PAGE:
Jonah Barrington, arguably the biggest name in World squash, played a huge role in the emergence of Egyptian brothers Mohamed and Marwan Elshorbagy.
Former World number three Marwan makes his debut for Welsh Wizards in Cardiff on Tuesday in a mouthwatering first string clash with New Zealand’s Paul Coll.
The Premier Squash League top of the table clash is at the Sport Wales National Centre in Cardiff when Tradition@RAC are the visitors.
Marwan signed for Wizards club at the start of this season, but missed club matches and tournaments due to personal reasons which meant he had to go home to Cairo.
His absence has seen his ranking slide from three to eight, two below Commonwealth Games gold medallist Coll.
The Elshorbagy brothers launched their professional careers after a chance meeting near the oldest of the seven wonders of the world – the Giza pyramids.
Mohamed, aged 15 at the time, asked if he could practice with Joey Barrington, Jonah’s son, during the 2006 World Championships. Barrington junior was unable to oblige, but called his father back in Glastonbury.
Ten days later Mohamed and mother Basma arrived at Castle Cary station in Somerset to meet legend Jonah.
Apparently, the youngster proffered such a limp handshake that Jonah was immediately moved to give his first piece of advice: “When you shake hands with somebody, you should show them you are strong.”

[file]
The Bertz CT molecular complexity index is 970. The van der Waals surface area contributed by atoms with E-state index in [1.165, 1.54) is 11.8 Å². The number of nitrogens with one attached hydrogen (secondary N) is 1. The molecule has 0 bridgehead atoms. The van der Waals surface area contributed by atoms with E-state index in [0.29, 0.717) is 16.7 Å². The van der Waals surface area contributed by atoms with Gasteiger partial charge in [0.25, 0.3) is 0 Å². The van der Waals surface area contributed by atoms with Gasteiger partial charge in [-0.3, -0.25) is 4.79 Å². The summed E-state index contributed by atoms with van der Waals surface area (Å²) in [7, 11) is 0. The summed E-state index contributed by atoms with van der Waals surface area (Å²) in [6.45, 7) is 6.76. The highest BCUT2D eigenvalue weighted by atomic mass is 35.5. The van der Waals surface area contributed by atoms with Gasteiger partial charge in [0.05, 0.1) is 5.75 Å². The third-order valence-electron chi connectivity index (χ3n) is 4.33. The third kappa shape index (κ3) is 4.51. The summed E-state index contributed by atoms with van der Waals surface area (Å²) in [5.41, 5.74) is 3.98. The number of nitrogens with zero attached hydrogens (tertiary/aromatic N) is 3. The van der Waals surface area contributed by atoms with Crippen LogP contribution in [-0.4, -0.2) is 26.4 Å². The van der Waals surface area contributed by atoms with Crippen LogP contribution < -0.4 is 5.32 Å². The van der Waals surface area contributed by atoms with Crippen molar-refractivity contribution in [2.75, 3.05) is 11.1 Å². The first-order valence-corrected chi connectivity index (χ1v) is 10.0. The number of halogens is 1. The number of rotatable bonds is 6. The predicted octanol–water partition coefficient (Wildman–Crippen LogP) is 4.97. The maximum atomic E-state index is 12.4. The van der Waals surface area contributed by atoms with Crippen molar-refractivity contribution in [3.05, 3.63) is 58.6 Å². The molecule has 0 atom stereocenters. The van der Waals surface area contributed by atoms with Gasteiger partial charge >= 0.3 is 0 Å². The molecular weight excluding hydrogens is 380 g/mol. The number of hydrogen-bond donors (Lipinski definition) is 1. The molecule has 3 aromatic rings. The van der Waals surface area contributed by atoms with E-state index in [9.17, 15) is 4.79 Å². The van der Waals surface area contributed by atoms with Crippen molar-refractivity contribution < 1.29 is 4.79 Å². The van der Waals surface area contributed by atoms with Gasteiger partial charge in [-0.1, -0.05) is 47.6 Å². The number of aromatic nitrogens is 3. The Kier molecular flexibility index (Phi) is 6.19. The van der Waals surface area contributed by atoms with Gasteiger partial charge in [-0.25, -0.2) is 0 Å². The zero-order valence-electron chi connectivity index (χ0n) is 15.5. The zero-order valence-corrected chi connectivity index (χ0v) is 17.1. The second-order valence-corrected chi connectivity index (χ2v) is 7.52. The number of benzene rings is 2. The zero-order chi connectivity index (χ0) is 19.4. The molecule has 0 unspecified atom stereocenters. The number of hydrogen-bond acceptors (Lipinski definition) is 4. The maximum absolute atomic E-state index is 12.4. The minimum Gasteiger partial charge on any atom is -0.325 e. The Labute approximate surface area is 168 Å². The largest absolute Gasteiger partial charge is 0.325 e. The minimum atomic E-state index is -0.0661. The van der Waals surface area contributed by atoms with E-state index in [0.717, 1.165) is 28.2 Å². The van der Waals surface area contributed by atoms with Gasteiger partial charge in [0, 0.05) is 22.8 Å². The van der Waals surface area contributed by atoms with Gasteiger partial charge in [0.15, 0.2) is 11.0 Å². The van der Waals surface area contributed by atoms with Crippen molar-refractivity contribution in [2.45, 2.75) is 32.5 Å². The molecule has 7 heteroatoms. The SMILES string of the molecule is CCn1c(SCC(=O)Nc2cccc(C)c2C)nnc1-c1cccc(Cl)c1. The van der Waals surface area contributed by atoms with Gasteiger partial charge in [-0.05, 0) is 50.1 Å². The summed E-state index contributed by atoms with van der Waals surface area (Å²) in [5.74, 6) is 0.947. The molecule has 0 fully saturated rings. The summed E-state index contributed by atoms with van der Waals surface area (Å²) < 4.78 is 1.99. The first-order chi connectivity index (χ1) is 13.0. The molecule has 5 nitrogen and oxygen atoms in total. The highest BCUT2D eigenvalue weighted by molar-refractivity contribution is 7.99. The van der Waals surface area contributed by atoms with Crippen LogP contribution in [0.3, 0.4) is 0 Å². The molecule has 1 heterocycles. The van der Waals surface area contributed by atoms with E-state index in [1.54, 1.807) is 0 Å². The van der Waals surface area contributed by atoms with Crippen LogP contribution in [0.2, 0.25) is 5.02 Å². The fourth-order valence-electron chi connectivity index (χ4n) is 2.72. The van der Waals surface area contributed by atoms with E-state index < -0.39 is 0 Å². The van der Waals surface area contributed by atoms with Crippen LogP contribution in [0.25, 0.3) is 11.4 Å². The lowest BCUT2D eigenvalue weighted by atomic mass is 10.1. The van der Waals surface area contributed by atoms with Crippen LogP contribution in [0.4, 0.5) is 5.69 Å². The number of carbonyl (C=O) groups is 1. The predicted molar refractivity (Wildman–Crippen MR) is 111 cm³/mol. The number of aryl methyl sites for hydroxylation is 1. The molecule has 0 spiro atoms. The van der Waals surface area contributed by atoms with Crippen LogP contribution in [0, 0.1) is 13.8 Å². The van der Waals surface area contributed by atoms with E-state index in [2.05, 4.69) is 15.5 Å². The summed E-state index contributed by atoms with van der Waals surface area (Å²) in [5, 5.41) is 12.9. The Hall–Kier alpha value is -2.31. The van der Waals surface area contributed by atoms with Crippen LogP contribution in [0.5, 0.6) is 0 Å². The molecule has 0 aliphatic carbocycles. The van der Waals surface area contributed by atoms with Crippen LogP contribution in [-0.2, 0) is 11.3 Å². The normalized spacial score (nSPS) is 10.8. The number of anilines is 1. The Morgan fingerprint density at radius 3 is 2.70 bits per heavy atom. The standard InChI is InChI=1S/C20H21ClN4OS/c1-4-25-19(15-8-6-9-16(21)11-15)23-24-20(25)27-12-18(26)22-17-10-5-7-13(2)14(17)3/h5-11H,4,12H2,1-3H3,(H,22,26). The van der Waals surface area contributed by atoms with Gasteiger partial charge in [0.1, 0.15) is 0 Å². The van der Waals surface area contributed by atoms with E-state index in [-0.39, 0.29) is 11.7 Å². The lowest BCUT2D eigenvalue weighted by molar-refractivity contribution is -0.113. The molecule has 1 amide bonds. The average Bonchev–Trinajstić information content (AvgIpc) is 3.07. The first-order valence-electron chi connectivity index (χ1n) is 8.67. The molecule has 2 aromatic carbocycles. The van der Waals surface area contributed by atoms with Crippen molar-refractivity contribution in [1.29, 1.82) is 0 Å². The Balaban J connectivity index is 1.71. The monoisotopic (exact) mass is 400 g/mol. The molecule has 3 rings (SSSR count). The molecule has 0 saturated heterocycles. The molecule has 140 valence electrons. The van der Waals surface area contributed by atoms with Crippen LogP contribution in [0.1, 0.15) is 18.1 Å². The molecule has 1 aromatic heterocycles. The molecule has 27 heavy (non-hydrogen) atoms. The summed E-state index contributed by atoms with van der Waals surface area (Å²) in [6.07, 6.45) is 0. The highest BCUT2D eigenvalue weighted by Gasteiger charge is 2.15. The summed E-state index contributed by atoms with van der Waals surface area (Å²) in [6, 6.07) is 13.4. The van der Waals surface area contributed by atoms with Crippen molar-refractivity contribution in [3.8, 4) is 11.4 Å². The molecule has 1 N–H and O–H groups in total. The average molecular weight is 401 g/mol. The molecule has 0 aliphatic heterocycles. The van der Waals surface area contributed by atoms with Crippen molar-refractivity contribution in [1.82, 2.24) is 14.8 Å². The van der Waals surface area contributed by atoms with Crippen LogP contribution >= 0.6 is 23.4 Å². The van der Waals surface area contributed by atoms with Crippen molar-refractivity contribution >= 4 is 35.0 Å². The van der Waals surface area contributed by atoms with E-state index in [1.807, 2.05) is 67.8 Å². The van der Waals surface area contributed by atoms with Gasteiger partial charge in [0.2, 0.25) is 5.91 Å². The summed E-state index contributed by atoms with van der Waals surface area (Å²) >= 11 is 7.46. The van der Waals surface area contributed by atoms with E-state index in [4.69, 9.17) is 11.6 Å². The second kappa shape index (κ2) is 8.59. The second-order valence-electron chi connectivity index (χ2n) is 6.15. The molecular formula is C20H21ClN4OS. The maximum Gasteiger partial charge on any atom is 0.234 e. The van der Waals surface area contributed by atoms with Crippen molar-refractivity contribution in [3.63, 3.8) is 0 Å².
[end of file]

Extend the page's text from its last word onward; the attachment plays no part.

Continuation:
Their relationship grew and prospered. Mohamed attended Millfield School, where Barrington coached.
A year later, Marwan joined them. He spoke no English and admits the first fortnight was the toughest of his life, during which he understood nothing and spent hours in tears.
Both, however, were closely supported by Basma Hassan, their clever and determined mother who relocated to within 800 metres of Millfield School and ensured the lads were up at 7am for an hour’s fitness session each day before school.
Her coaching knowledge grew watching Barrington and Mohamed said: “She would often help us during tournaments and understands us more than anybody else.”
Ian Thomas, a coach who worked closely with Jonah Barrington at Millfield, became close to the Elshorbagy brothers and said: “The brothers are very different. And so is their squash.
“Marwan is like a fledgling, still with so many areas he can maximise. He can become slightly quicker. His body can be slightly stronger.
“Mo is amazing. Marwan didn’t have Mo’s physical strength, so he learned to skin a cat in different ways. Mo had power; Marwan learned subtlety.”
By the time they left Millfield and gained degrees at the University of the West of England in Bristol, their feelings about a foreign land were also transformed.
“Every time I went back to Egypt, I used to look forward. I couldn’t wait for that moment,” said Marwan. “Now I can’t wait to go to the UK. It’s the other way round, amazing.”
Marwan’s first win against older brother Mohamed was in the Windy City Open (Chicago) during 2017 when he came through 3-2 in a match lasting 69 minutes (see video above).
Wizards have been given a massive boost with Marwan now available for the first time. They are only two points behind leaders RAC in their group.
This is the highest level of club squash in the World and Wales have a rich tradition in the top tier with the Leekes Welsh Wizards and Maesteg former champions.
Spain’s Edmon Lopez plays at number two for Wizards against RAC, while the hugely impressive Elliott Morris Devred from Cardiff and former World number three David Evans, an ex-British Open champion, completing the men’s four.
Cardiff Metropolitan University student Grace Gear plays the women’s match against Alice Green.